Each and every year has its winners and losers.
2017 - the ever-interesting pop cultural odyssey that it’s become - had some clear leaders and stragglers. The former are the year’s wildest success stories: Calvin Harris’ hip hop infused redemption, Lorde’s powerful refutation of the sophomore slump and SZA’s long-awaited debut all spring to mind. The latter are attempts marred by miscalculation and disaster: Katy Perry’s ‘woke pop’ LP Witness, The Chainsmokers’ ill conceived debut and XXXTentacion’s drawn out career suicide are but the most extreme examples.
As the year barrels on, cases will be made for the primacy of many acts and artists, all of whom excelled throughout the year. At the risk of being presumptive, I’d like to present my nominee for 2017’s true winner. It’s not Jay Z. It’s not Tyler, The Creator. The most inspiring and unexpected success of all comes from a modest house in South Central LA - the home of creative collective Brockhampton.
Brockhampton, a self professed “all-American boyband,” is the brainchild of LA-based rapper Kevin Abstract. Their setup is a creative’s dream - all the 14 members live in the one modest house in South Central LA, a place one can only imagine is a hotbed of inspiration and productivity. Glimpses of the household, afforded in the “LAMB” video, only serve to fuel this impression.
Their origin story is an unorthodox one. Instead of uniting with childhood friends or familiar acquaintances, Abstract reached out to a number of creatives on the Kanye To The forums, or KTT. The resulting group - originally called ‘Alive Since Forever’ - boasted 30 members until a restructuring in 2015. It was then that Brockhampton was born, a culmination of raw talent, the internet and mutual admiration for Kanye.
Their debut mixtape All American Trash was released in 2016, showcasing the talents of eight MCs across 13 tracks. Abstract was joined by Ameer Vann, Merlyn Wood, Rodney Tenor, Matt Champion, Bearface, Joba and Dom McLennon, with production handled by fellow Brockhampton members Romil Hemnani, Kiko Merley, Jabari Manwa and Albert Gordon. Though Tenor and Gordon left the group in 2016, the lineup remained much the same into the SATURATION era.
SATURATION, the collective’s debut LP, was released in June of 2017. The album dropped with little promotion and received general acclaim. Pitchfork, often reserved in their verdicts, deemed it a 6.5/10. TheNeedleDrop gave a more generous 9/10, with Fantano calling it his “frontrunner for hip hop project of the year.” It exploded on the net in a way I’ve never seen - my social media pages were immediately overrun with equal parts praise and recommendation, a sudden and remarkable jump from relative obscurity to cult status.
They’re undoubtedly a group that lend themselves to cult appreciation. Videos for SATURATION tracks “GOLD” and “HEAT” show the group at their lo-fi best, a combination of savvy aesthetic choices, low budget ingenuity and fantastic tracks culminating in some of 2017’s most fascinating music videos. They’re both faithful visual companions and testaments to the talent behind the camera - whilst artists such as Beyonce, Kendrick and HAIM excel with assists from generous financial backing, Brockhampton craft low-budget videos that warrant no disclaimers.
The music videos are shot by Ashlan Grey, the group's chief cinematographer, and edited by Henlock Sileshi, who also handles the distinctive colouring. The lo-fi overlay that runs through the group's videography leans into the technical limitations of the DIY shoots, disguising them within an endearing and unique vision.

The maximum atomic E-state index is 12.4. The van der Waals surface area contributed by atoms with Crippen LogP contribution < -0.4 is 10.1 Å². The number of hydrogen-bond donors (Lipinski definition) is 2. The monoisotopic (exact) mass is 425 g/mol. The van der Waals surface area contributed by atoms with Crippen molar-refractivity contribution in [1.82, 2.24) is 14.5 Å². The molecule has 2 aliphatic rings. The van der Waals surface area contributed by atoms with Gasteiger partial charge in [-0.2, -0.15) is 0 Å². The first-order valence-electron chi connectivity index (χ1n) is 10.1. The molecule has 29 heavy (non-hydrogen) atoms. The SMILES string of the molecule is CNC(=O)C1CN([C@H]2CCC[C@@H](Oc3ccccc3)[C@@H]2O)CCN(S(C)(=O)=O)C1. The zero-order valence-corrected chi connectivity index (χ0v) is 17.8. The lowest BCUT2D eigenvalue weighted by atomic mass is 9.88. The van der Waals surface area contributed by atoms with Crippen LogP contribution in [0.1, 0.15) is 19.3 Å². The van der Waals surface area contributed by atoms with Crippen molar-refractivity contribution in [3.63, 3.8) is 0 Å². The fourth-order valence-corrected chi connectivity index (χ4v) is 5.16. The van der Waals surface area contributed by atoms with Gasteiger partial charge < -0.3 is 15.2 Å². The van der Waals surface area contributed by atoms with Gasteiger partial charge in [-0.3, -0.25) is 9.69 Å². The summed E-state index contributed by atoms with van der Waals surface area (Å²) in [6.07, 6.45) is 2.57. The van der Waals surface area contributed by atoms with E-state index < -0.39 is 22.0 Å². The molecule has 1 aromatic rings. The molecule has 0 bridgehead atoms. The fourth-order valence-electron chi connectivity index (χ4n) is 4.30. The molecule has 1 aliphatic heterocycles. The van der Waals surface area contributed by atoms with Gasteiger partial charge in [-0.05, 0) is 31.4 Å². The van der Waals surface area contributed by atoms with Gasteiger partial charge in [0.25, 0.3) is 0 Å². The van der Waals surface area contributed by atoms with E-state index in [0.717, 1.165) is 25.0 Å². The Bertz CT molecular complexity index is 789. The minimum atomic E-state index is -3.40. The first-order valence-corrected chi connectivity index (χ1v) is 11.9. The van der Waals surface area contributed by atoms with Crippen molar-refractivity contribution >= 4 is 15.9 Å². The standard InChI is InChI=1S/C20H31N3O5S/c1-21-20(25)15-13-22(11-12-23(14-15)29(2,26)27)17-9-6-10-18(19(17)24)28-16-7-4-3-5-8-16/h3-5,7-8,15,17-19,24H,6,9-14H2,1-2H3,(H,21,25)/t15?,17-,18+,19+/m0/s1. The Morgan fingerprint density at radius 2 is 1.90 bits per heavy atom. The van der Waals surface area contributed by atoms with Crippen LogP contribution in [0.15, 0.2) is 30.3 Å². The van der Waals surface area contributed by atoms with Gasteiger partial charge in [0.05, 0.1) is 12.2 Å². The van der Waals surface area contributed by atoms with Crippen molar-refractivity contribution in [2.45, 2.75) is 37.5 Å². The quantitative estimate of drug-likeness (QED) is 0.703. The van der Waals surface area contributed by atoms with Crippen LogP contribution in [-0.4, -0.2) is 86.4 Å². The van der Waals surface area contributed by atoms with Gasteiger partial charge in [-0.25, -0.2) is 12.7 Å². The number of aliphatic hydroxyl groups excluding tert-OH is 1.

These stylistic tenets endured with the release of SATURATION II. The second of the trilogy of records, SATURATION II is both a continuation of the first instalment and a slightly more confident collection of tracks. Promotional single “JUNKY” is especially challenging, with three beat changes across four minutes. Tracks such as “SWAMP,” “SWEET” and “GUMMY” essentially mirrored the structures expounded on SATURATION, the makings of a ‘classic Brockhampton sound’ already starting to take hold.
The second instalment also lent more heavily on the group’s professed pop sensibilities, with fleeting vignette “JESUS” and anthemic album closer “SUMMER” ranking amongst the year’s most triumphant pop releases. There’s definitely a pop pedigree running through the project as a whole - Abstract’s 2016 record, American Boyfriend: A Suburban Love Story, incorporated a variety of pop influences atop a clear hip hop grounding. Whilst Matt Champion’s indie-rock sound isn’t given the same prominence on the collective’s releases, bearface’s offerings are invariably pop-rock finales such as “WASTE” and “SUMMER.”
The release of the much-anticipated SATURATION III completed the trilogy, closing out the group’s incredibly productive year. The most experimental of the SATURATION records, it incorporated enhanced production and included the SATURATION trilogy's first exhaustive posse cut, “BLEACH.” Whilst lead single “BOOGIE” seemed to threaten an alienating base-breaker, the record only served to solidify Brockhampton’s hard-earned standing.
The slightly more conceptual "SISTER/NATION" represents the group's first official two-part track, complete with a hard-hitting mid-track beat change.
Confirming what many fans suspected, album closer "TEAM" reverts to SATURATION's four-letter song titling, sonically segueing into trilogy opener "HEAT." It's a largely meaningless but intriguing creative choice that presents the trilogy as a complete work as opposed to three seperate instalments. The fact that the sonic bites at the end of "TEAM" and start of "HEAT" don't actually sync up hurts this ambitious statement, but doesn't change the calibre of the three records.
The Internet's First Boyband